When I hear an 18 year old talk like that to a group of 700 teens and 200 adults, I am inspired. It ignites a Hope in me that I want to share with others.  Our local community is right at that “Tipping Point” and there are so many great things that inspirational leaders are doing here in Gaston County.  My closest and favorite example is the New Y at Robinwood Lake.  To be a part of this incredible community lifting project is amazing, but working alongside leaders like Andy Warlick, Gene Matthews, George Henry, Richard Rankin, Steve Huffstetler, May Barger and Frank Craig is beyond a blessing to me.  Seeing so many more people excited to the point that they give the largest gifts that they have ever given to any project is a testament to leadership, inspiration and hope.  It is also a focused energy that creates a best of the best attitude and an excitement that is unparalleled.  My hope is that this is a beginning for Gastonia and Gaston County to see how bringing energy, vision, community and leadership together around a common cause brings great hope and makes dreams come true.  We have great potential to thrive as leaders, as community and as a county.  Now, “go be someone’s hero.”

Tony Sigmon
CEO, Gaston County Family YMCA

photo (13)


Relations with America and Cuba

SEABROOK SAYS: Claudio Fuente is a native of Cuba, but has lived in the USA for many years.  He will share his thoughts about Cuba and the possible relationships with the US. Somehow, sometime, Gaston County may benefit from a relationship developed between Cuba and the US.  NOW THAT YOU KNOW, WHAT WILL YOU DO?

On a recent trip to Little Havana in Miami, Florida I marveled at this vibrant community in action. Vendors and business owners graciously made everyone feel welcomed, despite language barriers and cultural differences.  As an American citizen originally born in Havana, Cuba, this environment reminded me of the warmth and friendliness the Cuban people show to each other and to everyone they meet.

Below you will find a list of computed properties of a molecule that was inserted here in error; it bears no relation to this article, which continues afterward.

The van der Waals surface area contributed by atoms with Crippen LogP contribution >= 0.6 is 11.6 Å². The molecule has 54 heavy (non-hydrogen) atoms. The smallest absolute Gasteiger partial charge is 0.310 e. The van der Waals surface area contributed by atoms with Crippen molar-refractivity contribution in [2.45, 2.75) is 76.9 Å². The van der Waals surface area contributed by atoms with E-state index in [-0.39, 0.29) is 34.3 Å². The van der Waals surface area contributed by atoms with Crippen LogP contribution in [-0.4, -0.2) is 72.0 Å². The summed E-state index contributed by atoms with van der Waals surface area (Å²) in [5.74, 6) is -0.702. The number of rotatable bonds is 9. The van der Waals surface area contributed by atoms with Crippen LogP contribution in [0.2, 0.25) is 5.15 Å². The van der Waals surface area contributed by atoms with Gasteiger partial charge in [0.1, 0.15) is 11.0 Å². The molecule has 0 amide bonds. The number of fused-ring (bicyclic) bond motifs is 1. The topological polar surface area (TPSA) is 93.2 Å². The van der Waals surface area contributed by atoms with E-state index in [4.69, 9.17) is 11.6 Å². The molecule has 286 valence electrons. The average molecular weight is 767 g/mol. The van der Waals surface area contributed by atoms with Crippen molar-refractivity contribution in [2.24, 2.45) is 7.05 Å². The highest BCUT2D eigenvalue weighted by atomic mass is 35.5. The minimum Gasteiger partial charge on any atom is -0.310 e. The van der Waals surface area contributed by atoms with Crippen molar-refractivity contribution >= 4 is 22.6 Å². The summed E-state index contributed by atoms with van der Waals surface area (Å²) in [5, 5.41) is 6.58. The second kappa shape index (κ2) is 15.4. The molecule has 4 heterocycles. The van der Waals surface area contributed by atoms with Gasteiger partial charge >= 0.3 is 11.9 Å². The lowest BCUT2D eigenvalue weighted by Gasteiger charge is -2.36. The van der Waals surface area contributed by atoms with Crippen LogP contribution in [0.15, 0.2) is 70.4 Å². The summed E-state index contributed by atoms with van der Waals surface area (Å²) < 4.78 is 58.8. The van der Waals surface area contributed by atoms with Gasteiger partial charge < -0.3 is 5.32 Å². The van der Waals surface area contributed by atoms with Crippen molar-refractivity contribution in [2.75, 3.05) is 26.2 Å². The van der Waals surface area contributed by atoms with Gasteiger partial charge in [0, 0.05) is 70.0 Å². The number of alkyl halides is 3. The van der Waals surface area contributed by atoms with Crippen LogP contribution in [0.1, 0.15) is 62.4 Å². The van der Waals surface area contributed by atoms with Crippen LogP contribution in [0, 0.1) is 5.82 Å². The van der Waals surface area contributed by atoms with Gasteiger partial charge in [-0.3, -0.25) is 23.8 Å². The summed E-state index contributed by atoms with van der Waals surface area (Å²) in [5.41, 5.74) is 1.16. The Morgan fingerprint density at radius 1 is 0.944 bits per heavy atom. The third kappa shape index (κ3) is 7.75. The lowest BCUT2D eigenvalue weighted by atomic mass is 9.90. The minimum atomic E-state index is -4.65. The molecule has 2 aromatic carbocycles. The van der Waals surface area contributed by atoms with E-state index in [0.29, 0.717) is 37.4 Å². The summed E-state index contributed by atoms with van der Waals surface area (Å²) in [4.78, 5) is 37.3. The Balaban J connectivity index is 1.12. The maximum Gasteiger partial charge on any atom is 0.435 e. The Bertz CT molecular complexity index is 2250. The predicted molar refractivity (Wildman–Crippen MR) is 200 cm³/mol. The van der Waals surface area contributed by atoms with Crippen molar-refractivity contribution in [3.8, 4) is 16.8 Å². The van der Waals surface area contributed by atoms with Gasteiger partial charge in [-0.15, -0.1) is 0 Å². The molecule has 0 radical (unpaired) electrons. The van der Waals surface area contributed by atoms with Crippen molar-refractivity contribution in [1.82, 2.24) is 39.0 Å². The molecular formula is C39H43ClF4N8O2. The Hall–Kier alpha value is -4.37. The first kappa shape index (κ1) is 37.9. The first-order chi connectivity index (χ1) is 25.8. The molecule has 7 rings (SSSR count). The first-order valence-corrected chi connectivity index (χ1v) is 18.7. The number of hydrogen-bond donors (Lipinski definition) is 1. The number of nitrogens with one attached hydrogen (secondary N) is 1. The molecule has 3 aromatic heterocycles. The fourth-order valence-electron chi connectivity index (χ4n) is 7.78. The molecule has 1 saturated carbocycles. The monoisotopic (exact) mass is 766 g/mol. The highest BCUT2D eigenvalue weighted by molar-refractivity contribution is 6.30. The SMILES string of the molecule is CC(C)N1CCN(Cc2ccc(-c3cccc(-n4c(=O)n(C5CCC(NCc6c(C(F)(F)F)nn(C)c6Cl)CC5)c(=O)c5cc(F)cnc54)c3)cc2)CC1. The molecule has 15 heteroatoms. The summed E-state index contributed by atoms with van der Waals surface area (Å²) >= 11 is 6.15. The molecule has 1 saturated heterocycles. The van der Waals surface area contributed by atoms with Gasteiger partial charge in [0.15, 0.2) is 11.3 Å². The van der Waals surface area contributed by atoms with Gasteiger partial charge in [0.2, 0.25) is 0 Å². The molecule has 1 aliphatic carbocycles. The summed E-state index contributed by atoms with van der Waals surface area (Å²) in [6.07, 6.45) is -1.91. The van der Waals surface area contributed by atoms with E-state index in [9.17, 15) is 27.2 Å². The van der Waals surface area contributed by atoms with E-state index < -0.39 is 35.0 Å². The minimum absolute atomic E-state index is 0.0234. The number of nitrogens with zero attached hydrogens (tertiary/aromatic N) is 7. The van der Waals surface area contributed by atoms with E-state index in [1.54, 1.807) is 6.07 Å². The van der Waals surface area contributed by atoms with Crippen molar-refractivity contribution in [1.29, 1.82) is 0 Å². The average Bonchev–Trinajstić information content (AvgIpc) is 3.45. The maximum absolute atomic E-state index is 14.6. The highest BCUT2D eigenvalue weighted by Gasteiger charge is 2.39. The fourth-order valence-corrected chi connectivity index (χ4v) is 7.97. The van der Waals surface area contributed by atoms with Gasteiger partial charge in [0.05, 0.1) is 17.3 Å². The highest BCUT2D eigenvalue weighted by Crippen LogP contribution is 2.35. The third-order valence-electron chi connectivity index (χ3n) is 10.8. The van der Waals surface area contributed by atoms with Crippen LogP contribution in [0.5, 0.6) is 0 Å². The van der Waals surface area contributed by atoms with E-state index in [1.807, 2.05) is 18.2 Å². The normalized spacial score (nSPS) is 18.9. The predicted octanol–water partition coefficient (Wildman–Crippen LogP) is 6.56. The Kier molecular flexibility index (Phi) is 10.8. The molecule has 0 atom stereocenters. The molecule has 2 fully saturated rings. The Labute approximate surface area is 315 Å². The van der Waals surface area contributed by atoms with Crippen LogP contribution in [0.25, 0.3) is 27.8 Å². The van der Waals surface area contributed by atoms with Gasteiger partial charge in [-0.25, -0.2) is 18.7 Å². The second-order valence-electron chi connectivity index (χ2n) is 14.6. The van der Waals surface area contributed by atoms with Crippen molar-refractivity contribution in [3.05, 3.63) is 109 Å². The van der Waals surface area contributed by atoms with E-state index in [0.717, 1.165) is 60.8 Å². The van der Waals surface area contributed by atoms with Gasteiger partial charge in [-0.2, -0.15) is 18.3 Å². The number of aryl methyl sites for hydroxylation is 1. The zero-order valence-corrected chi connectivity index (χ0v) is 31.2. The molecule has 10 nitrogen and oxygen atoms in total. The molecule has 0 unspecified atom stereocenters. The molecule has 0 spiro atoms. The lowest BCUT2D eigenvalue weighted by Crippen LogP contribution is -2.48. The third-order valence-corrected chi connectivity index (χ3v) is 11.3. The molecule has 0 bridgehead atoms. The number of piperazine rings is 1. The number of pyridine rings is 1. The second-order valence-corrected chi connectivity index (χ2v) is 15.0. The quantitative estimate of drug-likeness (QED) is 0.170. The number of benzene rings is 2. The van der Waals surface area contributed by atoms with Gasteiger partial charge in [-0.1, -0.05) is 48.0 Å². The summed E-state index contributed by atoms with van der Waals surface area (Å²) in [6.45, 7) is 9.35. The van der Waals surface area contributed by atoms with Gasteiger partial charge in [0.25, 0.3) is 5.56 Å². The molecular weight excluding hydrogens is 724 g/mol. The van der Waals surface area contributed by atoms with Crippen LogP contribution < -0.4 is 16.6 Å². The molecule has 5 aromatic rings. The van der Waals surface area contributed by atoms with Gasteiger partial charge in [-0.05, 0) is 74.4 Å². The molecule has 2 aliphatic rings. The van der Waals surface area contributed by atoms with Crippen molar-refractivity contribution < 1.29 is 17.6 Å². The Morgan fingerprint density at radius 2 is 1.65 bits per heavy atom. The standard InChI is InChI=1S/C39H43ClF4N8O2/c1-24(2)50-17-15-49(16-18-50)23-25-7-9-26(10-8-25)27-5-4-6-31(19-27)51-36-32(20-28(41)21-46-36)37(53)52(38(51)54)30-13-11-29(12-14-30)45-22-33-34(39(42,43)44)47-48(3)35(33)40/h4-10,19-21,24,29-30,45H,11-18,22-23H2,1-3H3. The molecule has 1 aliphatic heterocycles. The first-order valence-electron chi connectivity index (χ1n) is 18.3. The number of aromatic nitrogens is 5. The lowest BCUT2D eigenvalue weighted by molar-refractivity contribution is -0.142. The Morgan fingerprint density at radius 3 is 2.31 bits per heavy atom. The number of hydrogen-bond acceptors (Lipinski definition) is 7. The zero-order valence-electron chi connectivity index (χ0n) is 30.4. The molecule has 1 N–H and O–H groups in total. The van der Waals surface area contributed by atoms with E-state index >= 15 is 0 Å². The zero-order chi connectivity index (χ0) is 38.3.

Significant events have once again thrust Cuba and America together and all for the better. Many people who came to this country from Cuba take the view that America should have nothing to do with the present Castro regime. I’m of the opinion trade is good — eliminate the embargo and flood Cuba with blue jeans and car parts!

Cuba has many issues, and so does America — both countries have political prisoners, a history of human rights violations, a significant gap between rich and poor.   I’ve always had a dislike and distrust for the current Cuban government leadership.  Because of the actions of previous administrations, the door was opened for the current leaders, leading to mass migrations from Cuba in the 30’s, 40’s and 50’s.

This year, my family and I will celebrate our 60th anniversary of arriving to America. For my sister and I, the move was like a camping trip.  For our parents it was pure hell.  They had to give up everything they owned in this world to be total strangers in a land that did not want them.  They endured being made to feel they were unwanted, got used to being shown the exit rather than the entrance.  They experienced discrimination because they were from another land and spoke another language.  They survived and provided for their family by accepting any employment available, even jobs that were well beneath their skill levels.  We knew many physicians, dentists and teachers from Cuba who came to America and found their degrees and experience meant nothing here, so they took any job they could, often working as housekeepers, shift workers in factories, or restaurant servers.  My family and I saw and experienced these hardships and many more.

Our family made a vow not to allow the hatred to discourage us. Many people were kind to us and provided encouragement as we found our way in this new country.  We pursued education and exhibited a strong work ethic, eventually meeting our goal of becoming American citizens.  As citizens,  we were excited to be granted the privilege to vote, looked forward to the honor of being called to serve on a jury pool, and felt secure knowing know that no one could take these and other rights away from us.